Politics & Policy

With a Smile on Her Face … and Steel in Her Spine

Sarah Palin taps into America.

The weather was awful, my flight was delayed, and I was late to the symposium — prototypical law school gasbaggery on whether captured terrorists were receiving sufficient due-process protections. So I missed the start of the professor’s keynote address, entering the hall as he railed about “the American Taliban.”

It was 2004. Naturally, I assumed he was speaking about John Walker Lindh, the U.S. citizen who’d been seized on the battlefield in Afghanistan and whose case was then very much in the news. But as I listened, it became crystal clear that, in this room, the traitor who’d thrown in his lot with enemies responsible for murdering thousands of innocent Americans was not the object of scorn. If anything, he was a figure who merited our sympathetic understanding — our self-examination about what we’d done to make him hate us so.

No, “the American Taliban” against whom this professor was railing was the United States Department of Justice under that well-known jackbooted thug, John Ashcroft. This leftwing gasbag was talking about me. Me and people like me who had worked night and day for many years, trying to ferret out threats to our country and prosecute the monsters behind them.

He was telling his audience of gazing law students and like-minded academics that we, not al-Qaeda, were the savages.

I couldn’t help thinking about that scene, which has been repeated more times than I can count, as I read commentary about the phenomenon that is Sarah Palin, who brought the house down with a barnburner at the Republican National Convention Wednesday night. Especially puzzling is the critique that the nominee for vice president was, at times, too biting, too sarcastic in her portrayal of the opposition.

I couldn’t disagree more. Palin is a natural. What we got is what she is: poised, sharp, charming, feisty, funny, and unapologetically patriotic. As she might have put it, the speech she gave in St. Paul is the same one she’d give in Scranton or San Francisco.

More importantly, the speech tapped into a teeming reservoir of repressed rage. Memo to Barack Obama: You’re right, many of us are bitter. We are damn angry about being framed as “the American Taliban” because we love our country and think it’s exceptional as is; because we think you deal with evil by defeating it, not cozying up to it; because the change we think we need is a government that shrinks and gets out of the way, not a confiscatory, will-sapping Leviathan; because we don’t see “patriotism” as the willingness — the eagerness — to catalogue America’s flaws while never acknowledging her greatness; because when it comes to “reputation in the world,” we think it’s the “international community” not the United States that has a lot of catching up to do.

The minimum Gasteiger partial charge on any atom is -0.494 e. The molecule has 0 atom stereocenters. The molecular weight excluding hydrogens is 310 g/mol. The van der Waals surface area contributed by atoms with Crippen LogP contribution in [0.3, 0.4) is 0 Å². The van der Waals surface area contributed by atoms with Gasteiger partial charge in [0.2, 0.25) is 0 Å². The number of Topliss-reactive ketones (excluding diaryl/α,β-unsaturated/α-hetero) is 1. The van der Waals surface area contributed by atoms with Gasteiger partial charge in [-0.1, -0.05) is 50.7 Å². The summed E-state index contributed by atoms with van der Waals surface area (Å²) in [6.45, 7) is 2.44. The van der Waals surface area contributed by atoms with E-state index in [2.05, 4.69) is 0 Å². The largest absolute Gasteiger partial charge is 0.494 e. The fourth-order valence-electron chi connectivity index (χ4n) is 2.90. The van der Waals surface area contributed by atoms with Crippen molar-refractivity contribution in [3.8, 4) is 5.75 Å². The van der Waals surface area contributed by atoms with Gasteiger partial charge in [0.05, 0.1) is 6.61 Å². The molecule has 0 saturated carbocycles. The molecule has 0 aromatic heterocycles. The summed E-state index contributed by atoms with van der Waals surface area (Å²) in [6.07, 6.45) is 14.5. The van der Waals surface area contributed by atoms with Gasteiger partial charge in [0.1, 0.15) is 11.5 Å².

But Sarah Palin didn’t court this anger with more anger. That would be a turn-off. What most frustrates Americans is that we are a happy, optimistic, can-do people ceaselessly harangued by media solons, delusional academics, post-sovereign Eurocrats, and the Democrats who love them. While we free and feed the world, they can’t tell us enough that we’re racist, imperialist, torturing louts. We know it’s a libel, an endless stream of slander. But we also know it’s an absurd libel. We’re tired of hearing it, but taking it too seriously would give it power it doesn’t deserve.

So Sarah Palin was sarcastic and biting. That’s how a happy warrior deals with absurdity. That’s how a happy warrior rallies the troops.

We are in a war against terrorists, and the other side has nominated a man who has been a friend and business partner of an unrepentant, America-hating terrorist. The press lauds Obama as post-partisan when even a cursory glance at his record shows he is as partisan as it gets. The press lauds him as post-racial, but he sat comfortably for years in Trinity Church, drinking in the racist ravings of Jeremiah Wright, and he sat comfortably for years in rough-and-tumble Chicago, playing by-the-numbers race-based politics.

Obama blathers about “change” but then chooses as his running-mate a Washington relic who has managed in 35 years to be wrong on just about everything while compiling a record nearly as slavishly Leftist as Obama’s. In an era of complex, vicious, asymmetrical threats, Democrats give us a “community organizer” without a shred of executive experience who, in his years as a state legislator, voted “present” when it was time to make the tough calls. Except, of course, when it came to life: In a nation repulsed by partial birth abortion, Obama decided to make his stand enabling the practitioners of infanticide.

It is positively absurd that such a candidate should have a snowball’s chance of becoming president of the United States. But he has a very good chance because Americans haven’t been rallied.

Well, they’ve been rallied now. And rallied, at long last, in a way that resonates: By an attractive winner with a smile on her face and steel in her spine. By a proud woman living the ups and downs of an American life — a woman the other side spent a week trying to destroy by coming after those she loves most. With grit and good humor, she brushed those critics aside like so many Styrofoam columns.

It wasn’t snide. Sarah Palin was grace personified. And now, finally, even we American Taliban have hope.


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